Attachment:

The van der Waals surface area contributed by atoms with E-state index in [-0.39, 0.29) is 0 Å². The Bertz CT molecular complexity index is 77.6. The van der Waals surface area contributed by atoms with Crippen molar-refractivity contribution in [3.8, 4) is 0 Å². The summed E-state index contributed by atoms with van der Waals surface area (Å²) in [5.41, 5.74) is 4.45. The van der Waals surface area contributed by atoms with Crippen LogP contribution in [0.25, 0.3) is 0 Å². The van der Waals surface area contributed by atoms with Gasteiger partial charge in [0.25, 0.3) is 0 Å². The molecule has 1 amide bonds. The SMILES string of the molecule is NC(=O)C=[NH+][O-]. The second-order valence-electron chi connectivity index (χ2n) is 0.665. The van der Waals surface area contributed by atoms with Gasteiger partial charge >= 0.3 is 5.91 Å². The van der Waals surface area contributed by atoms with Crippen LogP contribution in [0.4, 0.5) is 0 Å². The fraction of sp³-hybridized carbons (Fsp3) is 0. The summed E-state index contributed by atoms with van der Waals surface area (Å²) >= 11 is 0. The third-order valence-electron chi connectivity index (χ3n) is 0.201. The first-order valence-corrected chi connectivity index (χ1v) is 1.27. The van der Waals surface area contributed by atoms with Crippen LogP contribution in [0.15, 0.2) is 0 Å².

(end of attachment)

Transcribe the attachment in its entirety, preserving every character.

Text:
The van der Waals surface area contributed by atoms with E-state index in [-0.39, 0.29) is 0 Å². The Bertz CT molecular complexity index is 77.6. The van der Waals surface area contributed by atoms with Crippen molar-refractivity contribution in [3.8, 4) is 0 Å². The summed E-state index contributed by atoms with van der Waals surface area (Å²) in [5.41, 5.74) is 4.45. The van der Waals surface area contributed by atoms with Crippen LogP contribution in [0.25, 0.3) is 0 Å². The van der Waals surface area contributed by atoms with Gasteiger partial charge in [0.25, 0.3) is 0 Å². The molecule has 1 amide bonds. The SMILES string of the molecule is NC(=O)C=[NH+][O-]. The second-order valence-electron chi connectivity index (χ2n) is 0.665. The van der Waals surface area contributed by atoms with Gasteiger partial charge >= 0.3 is 5.91 Å². The van der Waals surface area contributed by atoms with Crippen LogP contribution in [0.4, 0.5) is 0 Å². The fraction of sp³-hybridized carbons (Fsp3) is 0. The summed E-state index contributed by atoms with van der Waals surface area (Å²) >= 11 is 0. The third-order valence-electron chi connectivity index (χ3n) is 0.201. The first-order valence-corrected chi connectivity index (χ1v) is 1.27. The van der Waals surface area contributed by atoms with Crippen LogP contribution in [0.15, 0.2) is 0 Å².